This Date in Pittsburgh Pirates History: May 21st, Mace Brown

Five former Pittsburgh Pirates born on this date. Before we get into them, current Pirates infielder Rodolfo Castro turns 22 today.

Mace Brown, pitcher for the 1935-41 Pirates. He spent five seasons in the minors prior to the Pirates purchasing his contract in November of 1934 from Kansas City of the American Association. Brown debuted at 21 years old in 1930 and split his time between three teams, two Class-C clubs and one club two levels higher in A-Ball. He finished the year with a 12-24 record and threw 295 innings. He walked 163 batters, a number he would never approach again. His full ERA isn’t available for much of his minor league career, but he had an 0-7, 5.55 mark for St Joseph of the Western League in 1930, which was the A-Ball club. He pitched in Class-C ball in 1931 with Durham of the Piedmont League, where he went 8-7 and pitched 149 innings over 30 appearances. Brown was back up to the Western League in 1932 with Des Moines, where he 8-10 in 168 innings over 35 games. In 1933, he moved up to Kansas City, where he was 4-16, 4.41 in 194 innings. Brown spent most of the 1934 season pitching for Tulsa of the Texas League, where he won 19 games and posted a 3.53 ERA in 242 innings. On November 21, 1934, he was purchased from Kansas City and the local papers said that it was on a trial basis, meaning he could be returned to Kansas City if it didn’t work out. One great scouting report in the local papers the next day said that he was a “likely looking prospect” according to Pirates scouts.

The Pirates took him to training camp in 1935 and he made the team, but would be used very little that first year. He made his big league debut on his 26th birthday. Brown had pitched in just seven of the first 84 games of the season, when he was given a spot start on July 20th during a doubleheader. He would throw a complete game against the Braves, winning 14-2. Over the next ten days, Brown got three more starts and the results got worse as he went along. He was moved back to the pen and saw limited time through mid-September. On the 16th of September, he threw one-hit ball over 5.1 innings of relief work. Pittsburgh gave him another start to end the year and he allowed one run in a complete game win over the Cincinnati Reds.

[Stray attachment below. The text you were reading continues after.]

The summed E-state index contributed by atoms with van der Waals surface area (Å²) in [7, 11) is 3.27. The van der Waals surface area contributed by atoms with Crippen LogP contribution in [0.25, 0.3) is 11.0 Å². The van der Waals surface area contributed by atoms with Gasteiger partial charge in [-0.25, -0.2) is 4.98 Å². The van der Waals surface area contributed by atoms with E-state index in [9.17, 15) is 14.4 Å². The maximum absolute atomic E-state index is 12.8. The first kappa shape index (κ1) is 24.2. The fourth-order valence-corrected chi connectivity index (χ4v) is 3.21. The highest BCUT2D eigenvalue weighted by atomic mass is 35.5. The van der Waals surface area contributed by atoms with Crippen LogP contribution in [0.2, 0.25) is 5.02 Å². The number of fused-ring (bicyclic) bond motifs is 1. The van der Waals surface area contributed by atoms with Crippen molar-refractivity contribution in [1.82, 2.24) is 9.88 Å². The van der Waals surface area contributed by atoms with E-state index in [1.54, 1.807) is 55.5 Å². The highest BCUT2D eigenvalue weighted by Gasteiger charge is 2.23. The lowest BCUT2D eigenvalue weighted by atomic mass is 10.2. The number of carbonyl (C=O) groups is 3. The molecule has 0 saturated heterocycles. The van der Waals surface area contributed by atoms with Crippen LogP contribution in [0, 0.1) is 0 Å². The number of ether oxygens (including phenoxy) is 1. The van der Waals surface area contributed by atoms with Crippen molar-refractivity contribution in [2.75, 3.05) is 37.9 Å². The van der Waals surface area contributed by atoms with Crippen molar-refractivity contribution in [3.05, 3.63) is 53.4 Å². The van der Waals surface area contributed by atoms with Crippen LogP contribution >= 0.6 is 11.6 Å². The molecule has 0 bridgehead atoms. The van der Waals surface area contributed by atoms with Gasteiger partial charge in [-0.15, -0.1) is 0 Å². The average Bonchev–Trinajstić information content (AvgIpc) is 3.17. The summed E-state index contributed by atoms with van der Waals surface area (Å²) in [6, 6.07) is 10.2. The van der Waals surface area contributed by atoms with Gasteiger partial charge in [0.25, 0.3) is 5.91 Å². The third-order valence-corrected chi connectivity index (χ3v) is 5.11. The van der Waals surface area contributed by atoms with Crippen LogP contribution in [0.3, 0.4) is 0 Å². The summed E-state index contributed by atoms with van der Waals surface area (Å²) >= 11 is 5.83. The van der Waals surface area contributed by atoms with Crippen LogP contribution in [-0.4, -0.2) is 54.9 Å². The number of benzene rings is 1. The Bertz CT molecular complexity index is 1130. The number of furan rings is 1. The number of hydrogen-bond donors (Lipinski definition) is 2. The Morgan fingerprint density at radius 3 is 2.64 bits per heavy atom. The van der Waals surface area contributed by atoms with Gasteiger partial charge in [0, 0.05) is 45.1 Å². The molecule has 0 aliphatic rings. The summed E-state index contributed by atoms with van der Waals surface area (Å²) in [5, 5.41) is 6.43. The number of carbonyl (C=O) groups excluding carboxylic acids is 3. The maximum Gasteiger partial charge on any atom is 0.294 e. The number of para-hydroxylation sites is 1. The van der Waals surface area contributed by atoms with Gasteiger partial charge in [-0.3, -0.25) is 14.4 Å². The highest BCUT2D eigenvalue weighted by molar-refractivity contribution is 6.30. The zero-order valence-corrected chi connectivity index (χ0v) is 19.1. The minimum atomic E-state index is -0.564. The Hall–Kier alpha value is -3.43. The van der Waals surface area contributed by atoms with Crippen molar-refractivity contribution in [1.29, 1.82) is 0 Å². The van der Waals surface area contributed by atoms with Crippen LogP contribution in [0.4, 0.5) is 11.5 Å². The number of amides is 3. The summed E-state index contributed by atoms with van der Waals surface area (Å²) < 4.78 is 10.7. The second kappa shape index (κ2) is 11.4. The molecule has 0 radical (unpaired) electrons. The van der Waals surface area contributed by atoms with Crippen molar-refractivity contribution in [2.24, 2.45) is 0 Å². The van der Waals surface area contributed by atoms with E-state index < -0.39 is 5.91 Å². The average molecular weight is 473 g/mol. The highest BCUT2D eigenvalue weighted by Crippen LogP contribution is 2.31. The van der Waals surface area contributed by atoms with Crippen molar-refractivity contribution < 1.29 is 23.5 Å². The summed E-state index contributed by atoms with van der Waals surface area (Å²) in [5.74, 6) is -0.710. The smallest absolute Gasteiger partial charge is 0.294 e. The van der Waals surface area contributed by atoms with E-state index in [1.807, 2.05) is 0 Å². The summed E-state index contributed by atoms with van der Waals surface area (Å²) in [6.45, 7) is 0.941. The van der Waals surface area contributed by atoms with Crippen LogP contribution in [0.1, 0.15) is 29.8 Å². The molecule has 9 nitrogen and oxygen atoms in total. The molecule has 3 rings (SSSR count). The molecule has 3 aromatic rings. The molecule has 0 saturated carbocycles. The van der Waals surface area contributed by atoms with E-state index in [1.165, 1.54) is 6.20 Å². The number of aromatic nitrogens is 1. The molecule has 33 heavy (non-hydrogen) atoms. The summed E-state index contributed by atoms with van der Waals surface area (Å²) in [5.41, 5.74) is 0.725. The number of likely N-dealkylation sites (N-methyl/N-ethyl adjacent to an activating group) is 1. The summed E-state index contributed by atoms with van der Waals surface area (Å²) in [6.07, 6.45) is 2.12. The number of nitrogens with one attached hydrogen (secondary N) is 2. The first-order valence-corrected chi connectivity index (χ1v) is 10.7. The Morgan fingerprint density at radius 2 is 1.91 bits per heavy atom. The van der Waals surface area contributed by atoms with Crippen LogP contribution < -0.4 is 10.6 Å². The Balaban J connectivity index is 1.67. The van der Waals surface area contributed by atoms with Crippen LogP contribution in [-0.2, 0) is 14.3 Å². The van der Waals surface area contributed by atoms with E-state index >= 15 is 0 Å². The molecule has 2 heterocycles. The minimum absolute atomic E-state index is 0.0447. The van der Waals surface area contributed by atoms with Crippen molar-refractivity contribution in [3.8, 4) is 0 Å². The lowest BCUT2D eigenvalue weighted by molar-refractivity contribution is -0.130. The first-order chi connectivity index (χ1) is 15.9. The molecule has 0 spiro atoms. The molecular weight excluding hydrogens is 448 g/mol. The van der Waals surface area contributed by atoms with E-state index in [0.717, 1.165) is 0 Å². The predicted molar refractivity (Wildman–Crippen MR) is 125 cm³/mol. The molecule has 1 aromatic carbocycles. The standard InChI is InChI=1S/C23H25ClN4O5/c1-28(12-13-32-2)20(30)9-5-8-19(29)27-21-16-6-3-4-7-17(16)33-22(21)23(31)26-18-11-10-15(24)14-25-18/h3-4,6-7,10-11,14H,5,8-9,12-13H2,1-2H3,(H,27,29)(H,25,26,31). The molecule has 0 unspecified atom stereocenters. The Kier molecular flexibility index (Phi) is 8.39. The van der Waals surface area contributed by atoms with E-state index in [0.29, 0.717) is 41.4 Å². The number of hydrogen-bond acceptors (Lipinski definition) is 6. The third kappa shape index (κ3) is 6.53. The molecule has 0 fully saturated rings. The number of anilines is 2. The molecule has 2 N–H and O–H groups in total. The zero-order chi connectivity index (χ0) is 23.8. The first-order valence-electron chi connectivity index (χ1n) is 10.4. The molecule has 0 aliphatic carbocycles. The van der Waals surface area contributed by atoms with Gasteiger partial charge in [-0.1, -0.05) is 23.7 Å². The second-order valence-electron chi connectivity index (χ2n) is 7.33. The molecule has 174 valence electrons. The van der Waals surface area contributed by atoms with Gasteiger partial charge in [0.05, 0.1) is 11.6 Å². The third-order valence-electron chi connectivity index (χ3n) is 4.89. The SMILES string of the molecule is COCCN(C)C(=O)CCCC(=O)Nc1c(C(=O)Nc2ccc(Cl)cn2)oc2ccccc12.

Brown would have a bigger role in 1936, getting ten starts throughout the year, but he got more work during his 37 relief appearances. Eleven times that season he pitched four or more innings in relief, including July 30th, when he threw seven shutout innings in a 5-3 win against the Boston Braves. He threw a total of 165 innings, winning ten games, with a 3.87 ERA. In 1937, he pitched 50 games, 48 in relief. He won seven games and saved another seven, which would’ve led the league, although saves weren’t an official stat back then. In 1938, Brown became the first reliever to ever pitch in the All-Star game. He made 49 relief appearances that season, pitching a total of 132.2 innings. He won 15 games that year, pitching two or more innings 32 times. His season didn’t have a good ending though. Late in the year, he gave up a game-winning homer to the Cubs’ Gabby Hartnett. Referred to as the “Homer in the Gloamin”, it helped the Cubs to the World Series over the Pirates, who were leading the National League for half of the season.